Cassava Disease Pushed Back by 4.5-Year Project

Cassava crop

CRS field agent Joseph Ayieko, right, and Rose Akinyi Ouko of the Catholic Diocese of Kisumu, a CRS partner in Kenya, use a mini-laptop that helps them and farmers monitor data for a cassava project. Photo by Carl D. Walsh for CRS

By Kim Pozniak

Joshua Sebwato lives in the Nakasongola district of central Uganda. He was one of the first farmers to benefit from CRS’ Great Lakes Cassava Initiative, a program that has helped more than 1.35 million farmers in six countries–Burundi, Democratic Republic of Congo, Kenya, Rwanda, Tanzania and Uganda–limit the destruction of two devastating cassava diseases.
On his 12 acres of land, Joshua grows mostly cassava, and also ground nuts, sweet potatoes, beans and maize. His wife and two children help him on the farm, and when harvest time comes around, he has to hire help.

Joshua is not only a farmer, but an extension worker, which means he trains other farmers and teaches them agricultural basics, such as production, disease management, postharvest handling, and sometimes how to market their harvests. He trains more than 1,000 farmers every year so they can increase their yields and access more profitable markets.

When cassava brown streak disease struck Joshua’s farm, along with hundreds of farms throughout the region, he didn’t produce enough healthy crops to support his family. Sometimes they went hungry. Joshua initially participated in other projects aimed at lessening the effects of the disease. But they weren’t effective.

Then Joshua heard about CRS’ GLCI, a 4.5-year, $24 million program funded by the Bill & Melinda Gates foundation to fight two diseases—Cassava mosaic disease and Cassava brown streak disease—that were on the verge of devastating the critical cassava crop throughout east and central Africa.

Protecting a Staple

Cassava is the primary staple of sub-Saharan African diets, accounting for more than half of all calories consumed, and these diseases were a crucial factor in a severe food crisis in the region.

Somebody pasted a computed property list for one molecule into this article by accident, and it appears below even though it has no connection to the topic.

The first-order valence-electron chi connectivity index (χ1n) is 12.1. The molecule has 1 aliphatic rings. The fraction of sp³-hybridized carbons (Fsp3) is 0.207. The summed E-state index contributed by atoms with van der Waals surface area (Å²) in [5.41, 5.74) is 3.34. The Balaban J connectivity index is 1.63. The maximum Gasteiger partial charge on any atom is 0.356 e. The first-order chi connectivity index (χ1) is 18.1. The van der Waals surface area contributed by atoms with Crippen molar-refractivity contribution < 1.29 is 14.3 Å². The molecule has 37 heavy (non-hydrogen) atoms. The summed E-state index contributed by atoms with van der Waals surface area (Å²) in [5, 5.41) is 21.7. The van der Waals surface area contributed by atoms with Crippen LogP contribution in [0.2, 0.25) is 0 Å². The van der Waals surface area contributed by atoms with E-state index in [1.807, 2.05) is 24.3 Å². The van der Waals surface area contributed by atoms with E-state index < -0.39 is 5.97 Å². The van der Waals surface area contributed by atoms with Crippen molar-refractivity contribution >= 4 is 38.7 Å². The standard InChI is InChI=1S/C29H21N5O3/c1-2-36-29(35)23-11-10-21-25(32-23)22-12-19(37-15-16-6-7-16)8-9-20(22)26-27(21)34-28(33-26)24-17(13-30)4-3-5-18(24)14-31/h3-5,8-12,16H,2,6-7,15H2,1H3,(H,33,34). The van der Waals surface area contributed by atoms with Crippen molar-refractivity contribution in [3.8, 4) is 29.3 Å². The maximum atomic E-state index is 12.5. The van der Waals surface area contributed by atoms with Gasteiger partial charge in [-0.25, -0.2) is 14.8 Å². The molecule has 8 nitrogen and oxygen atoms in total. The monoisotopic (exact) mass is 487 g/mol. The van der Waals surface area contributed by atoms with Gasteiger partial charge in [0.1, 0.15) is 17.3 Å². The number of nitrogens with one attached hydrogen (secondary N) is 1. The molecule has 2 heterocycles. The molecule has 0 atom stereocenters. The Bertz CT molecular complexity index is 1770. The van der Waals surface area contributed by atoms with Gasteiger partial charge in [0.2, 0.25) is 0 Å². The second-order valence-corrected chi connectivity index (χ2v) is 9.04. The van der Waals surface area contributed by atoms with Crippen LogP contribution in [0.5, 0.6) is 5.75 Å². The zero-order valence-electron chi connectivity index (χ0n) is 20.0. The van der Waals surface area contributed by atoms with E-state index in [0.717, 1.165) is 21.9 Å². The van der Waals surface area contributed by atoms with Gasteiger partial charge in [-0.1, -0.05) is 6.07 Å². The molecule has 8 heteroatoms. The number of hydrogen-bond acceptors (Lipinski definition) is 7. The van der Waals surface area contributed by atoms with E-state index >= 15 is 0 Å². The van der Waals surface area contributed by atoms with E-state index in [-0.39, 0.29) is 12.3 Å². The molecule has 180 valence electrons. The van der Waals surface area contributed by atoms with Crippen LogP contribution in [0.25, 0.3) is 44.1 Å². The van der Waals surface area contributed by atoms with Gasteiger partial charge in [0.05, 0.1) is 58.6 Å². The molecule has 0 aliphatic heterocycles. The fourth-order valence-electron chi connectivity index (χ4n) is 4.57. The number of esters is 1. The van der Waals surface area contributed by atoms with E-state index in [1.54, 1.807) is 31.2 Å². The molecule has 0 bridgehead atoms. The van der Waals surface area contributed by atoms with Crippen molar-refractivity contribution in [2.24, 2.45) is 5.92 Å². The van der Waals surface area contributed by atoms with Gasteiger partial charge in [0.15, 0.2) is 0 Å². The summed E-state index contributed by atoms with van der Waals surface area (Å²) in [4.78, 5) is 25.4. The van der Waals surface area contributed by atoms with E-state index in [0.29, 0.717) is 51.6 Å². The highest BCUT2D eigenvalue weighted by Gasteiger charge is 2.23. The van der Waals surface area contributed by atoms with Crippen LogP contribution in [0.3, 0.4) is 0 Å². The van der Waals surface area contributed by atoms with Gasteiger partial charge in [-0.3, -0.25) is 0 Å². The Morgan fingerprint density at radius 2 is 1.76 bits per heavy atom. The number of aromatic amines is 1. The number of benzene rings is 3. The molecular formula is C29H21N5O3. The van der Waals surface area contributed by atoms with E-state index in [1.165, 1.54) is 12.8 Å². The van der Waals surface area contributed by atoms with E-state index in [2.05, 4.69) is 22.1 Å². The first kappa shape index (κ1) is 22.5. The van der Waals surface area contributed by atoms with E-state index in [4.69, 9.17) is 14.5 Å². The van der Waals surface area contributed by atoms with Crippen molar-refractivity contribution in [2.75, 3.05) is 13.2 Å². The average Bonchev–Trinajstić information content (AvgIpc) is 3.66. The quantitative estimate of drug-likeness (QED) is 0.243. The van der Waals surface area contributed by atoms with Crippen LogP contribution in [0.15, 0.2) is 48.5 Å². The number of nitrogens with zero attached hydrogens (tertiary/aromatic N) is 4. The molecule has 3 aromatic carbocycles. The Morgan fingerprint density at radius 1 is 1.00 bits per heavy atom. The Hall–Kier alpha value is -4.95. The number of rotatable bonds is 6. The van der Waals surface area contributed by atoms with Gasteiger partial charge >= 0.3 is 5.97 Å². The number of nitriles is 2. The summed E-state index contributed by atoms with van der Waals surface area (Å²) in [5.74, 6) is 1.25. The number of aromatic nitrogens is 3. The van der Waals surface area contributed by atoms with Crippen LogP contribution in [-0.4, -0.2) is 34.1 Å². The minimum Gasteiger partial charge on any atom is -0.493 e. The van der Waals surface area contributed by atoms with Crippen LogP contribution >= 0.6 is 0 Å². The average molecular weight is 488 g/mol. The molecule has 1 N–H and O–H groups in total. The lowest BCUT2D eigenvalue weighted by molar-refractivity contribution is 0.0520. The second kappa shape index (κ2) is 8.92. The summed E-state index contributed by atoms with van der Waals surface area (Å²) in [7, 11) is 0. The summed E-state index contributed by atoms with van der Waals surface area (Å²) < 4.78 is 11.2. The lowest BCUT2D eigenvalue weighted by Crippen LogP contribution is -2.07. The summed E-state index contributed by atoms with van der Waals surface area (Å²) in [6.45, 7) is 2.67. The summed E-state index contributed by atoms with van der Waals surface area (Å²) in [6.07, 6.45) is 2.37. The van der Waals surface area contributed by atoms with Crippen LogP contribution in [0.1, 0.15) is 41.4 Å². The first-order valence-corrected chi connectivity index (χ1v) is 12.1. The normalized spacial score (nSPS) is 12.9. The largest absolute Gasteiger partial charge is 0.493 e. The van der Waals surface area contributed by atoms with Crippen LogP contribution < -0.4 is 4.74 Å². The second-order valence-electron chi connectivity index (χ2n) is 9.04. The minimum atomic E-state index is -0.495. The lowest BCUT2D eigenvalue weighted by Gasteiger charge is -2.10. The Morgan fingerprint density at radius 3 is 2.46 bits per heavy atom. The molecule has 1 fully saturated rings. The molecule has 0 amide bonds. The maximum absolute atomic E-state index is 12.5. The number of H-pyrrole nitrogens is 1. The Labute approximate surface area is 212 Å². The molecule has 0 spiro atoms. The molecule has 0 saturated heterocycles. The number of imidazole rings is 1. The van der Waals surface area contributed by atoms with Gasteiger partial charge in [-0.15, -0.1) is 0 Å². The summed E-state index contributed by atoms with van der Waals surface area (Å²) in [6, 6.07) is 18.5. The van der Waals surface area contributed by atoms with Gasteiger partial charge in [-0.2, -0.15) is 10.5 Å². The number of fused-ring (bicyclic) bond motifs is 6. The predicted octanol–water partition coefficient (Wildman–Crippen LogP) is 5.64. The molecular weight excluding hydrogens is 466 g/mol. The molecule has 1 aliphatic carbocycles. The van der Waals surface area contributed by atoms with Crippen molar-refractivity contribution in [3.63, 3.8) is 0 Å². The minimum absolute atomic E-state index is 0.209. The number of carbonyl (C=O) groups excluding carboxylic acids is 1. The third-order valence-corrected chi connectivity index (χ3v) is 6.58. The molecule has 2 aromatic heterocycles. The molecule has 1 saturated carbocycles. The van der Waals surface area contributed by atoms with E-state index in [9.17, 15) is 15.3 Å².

“Nakasongola is a cassava-growing area,” Joshua says of his home district. “Without cassava, as many as 90 percent of families can go with only one or two meals per day. GLCI came to our rescue and provided us with new seed.”

Through GLCI, millions of small-scale farm families could buy cassava varieties that are adapted to local conditions, resist or tolerate the cassava diseases and have higher yields.

“Instead of having food at home, my family would wait for me to make enough money from different jobs to buy food,” Joshua recalls of the time when brown streak first appeared on his farm. “It was unusual for us not to have food from our farm, and we depended on buying food from other areas. For other families, the cassava disease often meant that they had to go into fishing or charcoal production to support their families and afford to buy food.”

Using the expertise of its staff, CRS started partnering with a number of institutions, including the International Institute of Tropical Agriculture, the Food and Environment Research Agency of the United Kingdom, as well as national agricultural research institutions and 55 other local partners. Together, they worked with more than 3,000 farmer groups in six countries, teaching them how to recognize disease symptoms and take steps to prevent the disease from spreading.

Introducing Technology

GLCI also equipped 206 local partner staff with mini-laptop computers–modified to endure rugged field conditions — for faster information exchange and data entry. CRS partnered with Intel to roll out 200 of these small laptops to GLCI partners and field agents, most of whom had never used computers before.

“At first it was hard to work with the computer for someone who never handled a computer,” Joshua recalls. “As we went on, you never heard anyone say that the computer failed, because they knew how to handle them. We had frequent training from CRS.”

Rose Akinyi Ouko, who works for the Catholic Diocese of Kisumu in Kenya, a CRS partner, says the laptops really helped her to monitor the progress of the project and to identify farmers who hadn’t yet benefitted from GLCI.

“When GLCI came with the computers, I was able to enter data and access the database for monitoring. I was able to follow up with farmers who don’t appear in the database. It reduced my paperwork,” she explains. “Everybody in the project benefited somehow, including the farmers, partners and field agents.”

Ending after four and a half years, the initiative has enabled “more than one million farm families to recover their cassava productivity,” according to Dai Peters, project director for GLCI.

“While the diseases haven’t been completely eradicated, the prevalence of cassava mosaic disease, for example, has been greatly reduced, largely due to the aggressive promotion of resistant varieties achieved through this project.”

“GLCI was a success. Now we have some hope that there’s good handling of the [cassava], and in general, it was a very successful project and beneficial to all: implementers, beneficiaries and partners,” Joshua says.

Kim Pozniak is a CRS communications officer covering sub-Saharan Africa. She is based in Baltimore, Maryland.

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